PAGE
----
The kilomtres fly past, the pace remains high, there’s no shortage of workers, and glancing over my shoulder I see there’s no shortage of sitters on either. After a while I start to recognise the riders that like to climb, and the ones that like to descend (like nutters). In what seems like no time at all we’re on the climb to Bursac, the half-way point. I’m expecting a bottle from Carla at the top so I stay right near the front. The climbs are long, but not steep, and I’m enjoying them!!!

Dependable as ever, my lover is waiting for me at a perfect place. I take a bottle and some encouragement. Over the top, we race down towards Silord the village of Andre Dufraisse, as we enter the village there are placards, one for each year of Andre Dufraisse’s reign as world champion, or French champion. It’s an impressive display. There’s crowds in the village to cheer us on.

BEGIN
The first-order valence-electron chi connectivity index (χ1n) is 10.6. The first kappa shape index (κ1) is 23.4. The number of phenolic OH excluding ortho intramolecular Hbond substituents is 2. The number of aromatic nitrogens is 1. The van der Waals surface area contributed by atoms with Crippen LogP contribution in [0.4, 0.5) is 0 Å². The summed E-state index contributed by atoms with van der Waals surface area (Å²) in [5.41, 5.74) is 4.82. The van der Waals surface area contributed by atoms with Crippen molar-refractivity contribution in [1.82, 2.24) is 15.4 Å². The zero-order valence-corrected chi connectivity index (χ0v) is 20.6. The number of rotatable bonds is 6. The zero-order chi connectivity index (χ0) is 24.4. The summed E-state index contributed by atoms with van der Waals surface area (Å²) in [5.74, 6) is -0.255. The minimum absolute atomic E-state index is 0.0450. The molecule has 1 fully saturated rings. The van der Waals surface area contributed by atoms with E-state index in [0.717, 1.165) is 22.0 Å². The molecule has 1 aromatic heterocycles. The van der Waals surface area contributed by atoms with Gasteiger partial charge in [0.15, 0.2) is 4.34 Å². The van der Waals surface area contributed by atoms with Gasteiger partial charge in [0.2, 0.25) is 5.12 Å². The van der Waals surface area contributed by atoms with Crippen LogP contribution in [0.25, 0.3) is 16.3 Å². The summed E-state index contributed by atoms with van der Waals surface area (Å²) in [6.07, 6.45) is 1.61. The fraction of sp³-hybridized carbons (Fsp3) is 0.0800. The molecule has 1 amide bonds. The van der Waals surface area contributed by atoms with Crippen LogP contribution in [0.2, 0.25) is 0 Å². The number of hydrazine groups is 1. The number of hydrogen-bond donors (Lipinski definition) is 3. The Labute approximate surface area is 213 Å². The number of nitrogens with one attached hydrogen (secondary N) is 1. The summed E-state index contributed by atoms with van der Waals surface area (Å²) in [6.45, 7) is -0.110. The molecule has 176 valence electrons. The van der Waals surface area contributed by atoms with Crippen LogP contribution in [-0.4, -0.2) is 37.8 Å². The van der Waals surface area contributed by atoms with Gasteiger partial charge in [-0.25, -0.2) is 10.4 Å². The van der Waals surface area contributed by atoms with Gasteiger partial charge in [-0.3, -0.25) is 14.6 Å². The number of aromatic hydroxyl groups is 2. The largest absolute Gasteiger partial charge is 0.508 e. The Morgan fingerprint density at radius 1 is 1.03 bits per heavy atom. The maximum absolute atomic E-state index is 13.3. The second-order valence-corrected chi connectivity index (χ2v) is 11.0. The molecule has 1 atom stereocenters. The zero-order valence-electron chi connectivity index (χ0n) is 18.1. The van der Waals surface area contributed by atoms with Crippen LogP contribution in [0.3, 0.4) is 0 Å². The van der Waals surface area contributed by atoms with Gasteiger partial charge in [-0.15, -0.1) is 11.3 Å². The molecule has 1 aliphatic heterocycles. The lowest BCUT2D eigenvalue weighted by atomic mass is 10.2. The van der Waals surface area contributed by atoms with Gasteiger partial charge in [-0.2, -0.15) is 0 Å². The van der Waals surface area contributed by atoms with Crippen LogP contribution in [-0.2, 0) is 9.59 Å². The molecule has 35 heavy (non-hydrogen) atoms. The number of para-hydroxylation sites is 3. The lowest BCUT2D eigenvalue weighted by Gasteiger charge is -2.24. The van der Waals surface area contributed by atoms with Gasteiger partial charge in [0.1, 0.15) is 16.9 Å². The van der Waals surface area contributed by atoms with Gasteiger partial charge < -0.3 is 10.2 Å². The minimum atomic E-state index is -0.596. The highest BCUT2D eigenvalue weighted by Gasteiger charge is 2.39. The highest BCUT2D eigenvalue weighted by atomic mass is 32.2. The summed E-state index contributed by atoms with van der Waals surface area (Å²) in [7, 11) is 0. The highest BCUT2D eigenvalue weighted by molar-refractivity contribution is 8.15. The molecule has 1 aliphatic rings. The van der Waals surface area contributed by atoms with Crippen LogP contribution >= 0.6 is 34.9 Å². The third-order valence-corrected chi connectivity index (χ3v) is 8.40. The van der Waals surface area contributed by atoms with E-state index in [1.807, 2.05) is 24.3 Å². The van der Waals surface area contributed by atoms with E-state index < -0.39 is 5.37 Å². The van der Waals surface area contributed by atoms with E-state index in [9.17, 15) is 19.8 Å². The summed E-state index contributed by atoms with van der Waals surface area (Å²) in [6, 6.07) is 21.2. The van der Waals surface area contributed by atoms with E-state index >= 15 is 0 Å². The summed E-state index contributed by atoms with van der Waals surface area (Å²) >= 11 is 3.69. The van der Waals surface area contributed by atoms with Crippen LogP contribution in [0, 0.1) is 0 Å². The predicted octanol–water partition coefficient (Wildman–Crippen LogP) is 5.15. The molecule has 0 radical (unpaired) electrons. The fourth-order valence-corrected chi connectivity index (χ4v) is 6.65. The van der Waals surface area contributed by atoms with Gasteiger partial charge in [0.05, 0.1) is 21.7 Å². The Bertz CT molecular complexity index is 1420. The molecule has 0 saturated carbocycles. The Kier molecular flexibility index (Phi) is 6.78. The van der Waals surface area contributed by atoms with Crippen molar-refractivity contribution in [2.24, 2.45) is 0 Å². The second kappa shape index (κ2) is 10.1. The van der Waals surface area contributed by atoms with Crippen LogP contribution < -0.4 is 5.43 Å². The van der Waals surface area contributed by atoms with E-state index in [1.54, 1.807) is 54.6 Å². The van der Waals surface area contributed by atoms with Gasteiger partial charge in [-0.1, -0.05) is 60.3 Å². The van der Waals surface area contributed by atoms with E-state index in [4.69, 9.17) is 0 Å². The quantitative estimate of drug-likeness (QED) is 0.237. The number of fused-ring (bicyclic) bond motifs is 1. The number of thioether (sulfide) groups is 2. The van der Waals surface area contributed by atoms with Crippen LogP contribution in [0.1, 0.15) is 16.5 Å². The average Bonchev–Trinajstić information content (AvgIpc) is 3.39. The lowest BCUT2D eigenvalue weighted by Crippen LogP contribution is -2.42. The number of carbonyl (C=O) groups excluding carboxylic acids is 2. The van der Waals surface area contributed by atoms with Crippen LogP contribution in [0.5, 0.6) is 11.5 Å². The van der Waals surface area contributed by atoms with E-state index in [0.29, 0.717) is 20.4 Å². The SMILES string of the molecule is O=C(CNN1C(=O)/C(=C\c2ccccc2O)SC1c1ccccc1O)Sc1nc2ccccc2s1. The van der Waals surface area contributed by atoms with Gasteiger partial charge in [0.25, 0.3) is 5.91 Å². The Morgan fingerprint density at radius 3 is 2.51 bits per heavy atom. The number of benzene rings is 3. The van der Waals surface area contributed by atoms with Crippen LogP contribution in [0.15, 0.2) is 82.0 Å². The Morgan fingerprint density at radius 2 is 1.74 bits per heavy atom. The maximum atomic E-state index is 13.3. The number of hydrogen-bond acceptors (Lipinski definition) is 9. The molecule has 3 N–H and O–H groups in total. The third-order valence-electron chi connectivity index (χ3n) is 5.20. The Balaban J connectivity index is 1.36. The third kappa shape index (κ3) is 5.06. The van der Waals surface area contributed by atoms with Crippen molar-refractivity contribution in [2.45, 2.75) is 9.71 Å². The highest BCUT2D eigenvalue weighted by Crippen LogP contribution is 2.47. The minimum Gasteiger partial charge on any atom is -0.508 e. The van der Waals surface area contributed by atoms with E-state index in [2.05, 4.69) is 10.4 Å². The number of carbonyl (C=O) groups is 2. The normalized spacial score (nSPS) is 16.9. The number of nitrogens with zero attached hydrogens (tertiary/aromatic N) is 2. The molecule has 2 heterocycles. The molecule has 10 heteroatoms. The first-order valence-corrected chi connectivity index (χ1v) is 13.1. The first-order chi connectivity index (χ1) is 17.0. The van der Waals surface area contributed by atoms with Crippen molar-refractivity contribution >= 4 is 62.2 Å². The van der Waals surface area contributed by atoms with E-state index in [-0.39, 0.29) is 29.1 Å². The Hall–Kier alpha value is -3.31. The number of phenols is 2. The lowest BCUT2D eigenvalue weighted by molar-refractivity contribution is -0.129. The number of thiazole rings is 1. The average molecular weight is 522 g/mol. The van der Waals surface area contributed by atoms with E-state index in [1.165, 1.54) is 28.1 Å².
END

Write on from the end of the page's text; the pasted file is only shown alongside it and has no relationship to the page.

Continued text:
After Chateauponsac now, and we are on our way home, there’s some tired legs, and still some big hills to climb. The final big climb after Compreignac is a tough one. I’m in a group of 7 as we yo-yo back and forth false flat after false flat.

A long fast descent then a sliky smooth rollercoaster, someone flicks a switch and we tap through like pro’s. The last 30 kilometres seem effortless as we float along. A motorcycle outrider clears traffic for us as we race into the outskirts of Limoges, he is brilliant. Into the “Arrive” at Panazol we sprint for the line 🙂 what a day!!!

Statistically, I was 62nd rider home, 5th in category. I’d ridden the 155km (with 2287metres of climbing) in 04:43:59:06 with an average speed of 32.748kph.

My S-Works Roubaix had performed faultlessly, a great bike for the job. I’d got through 3 * 500ml bottles containing High 5, and eaten 1 bannana and half a jam sandwich. Oh and half a small bottle of plain water that had been handed up at a water station.

The Repas at the “Arrive” was excellent. Food always tastes better when you’ve earned it, and to top off the perfect day I met Andre Dufraisse in person. He might be a very old man now, but he’s been there, done that!